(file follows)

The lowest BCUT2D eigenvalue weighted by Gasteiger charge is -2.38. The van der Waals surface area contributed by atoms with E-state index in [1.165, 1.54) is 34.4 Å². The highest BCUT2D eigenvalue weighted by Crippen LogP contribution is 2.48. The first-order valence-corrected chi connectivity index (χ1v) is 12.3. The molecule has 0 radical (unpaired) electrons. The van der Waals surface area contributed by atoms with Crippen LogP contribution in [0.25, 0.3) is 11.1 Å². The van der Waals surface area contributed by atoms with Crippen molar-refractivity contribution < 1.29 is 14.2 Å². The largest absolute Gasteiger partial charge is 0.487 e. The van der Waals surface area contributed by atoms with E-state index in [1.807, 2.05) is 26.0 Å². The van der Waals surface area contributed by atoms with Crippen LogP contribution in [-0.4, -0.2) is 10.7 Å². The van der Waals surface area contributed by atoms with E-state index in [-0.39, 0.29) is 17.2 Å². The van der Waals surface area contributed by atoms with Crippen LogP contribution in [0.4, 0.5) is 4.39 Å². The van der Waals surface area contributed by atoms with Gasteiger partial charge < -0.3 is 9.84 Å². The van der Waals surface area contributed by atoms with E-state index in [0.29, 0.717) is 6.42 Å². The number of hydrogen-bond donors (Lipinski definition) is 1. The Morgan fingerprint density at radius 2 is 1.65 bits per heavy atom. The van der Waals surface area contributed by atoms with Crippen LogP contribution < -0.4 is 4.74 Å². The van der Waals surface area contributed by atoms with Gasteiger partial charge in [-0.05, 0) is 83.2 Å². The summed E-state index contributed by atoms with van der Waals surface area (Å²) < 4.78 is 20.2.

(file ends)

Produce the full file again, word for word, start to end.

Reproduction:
The lowest BCUT2D eigenvalue weighted by Gasteiger charge is -2.38. The van der Waals surface area contributed by atoms with E-state index in [1.165, 1.54) is 34.4 Å². The highest BCUT2D eigenvalue weighted by Crippen LogP contribution is 2.48. The first-order valence-corrected chi connectivity index (χ1v) is 12.3. The molecule has 0 radical (unpaired) electrons. The van der Waals surface area contributed by atoms with Crippen LogP contribution in [0.25, 0.3) is 11.1 Å². The van der Waals surface area contributed by atoms with Crippen molar-refractivity contribution < 1.29 is 14.2 Å². The largest absolute Gasteiger partial charge is 0.487 e. The van der Waals surface area contributed by atoms with E-state index in [1.807, 2.05) is 26.0 Å². The van der Waals surface area contributed by atoms with Crippen LogP contribution in [-0.4, -0.2) is 10.7 Å². The van der Waals surface area contributed by atoms with E-state index in [-0.39, 0.29) is 17.2 Å². The van der Waals surface area contributed by atoms with Crippen LogP contribution in [0.4, 0.5) is 4.39 Å². The van der Waals surface area contributed by atoms with Gasteiger partial charge < -0.3 is 9.84 Å². The van der Waals surface area contributed by atoms with E-state index in [0.29, 0.717) is 6.42 Å². The number of hydrogen-bond donors (Lipinski definition) is 1. The Morgan fingerprint density at radius 2 is 1.65 bits per heavy atom. The van der Waals surface area contributed by atoms with Crippen LogP contribution < -0.4 is 4.74 Å². The van der Waals surface area contributed by atoms with Gasteiger partial charge in [-0.05, 0) is 83.2 Å². The summed E-state index contributed by atoms with van der Waals surface area (Å²) < 4.78 is 20.2.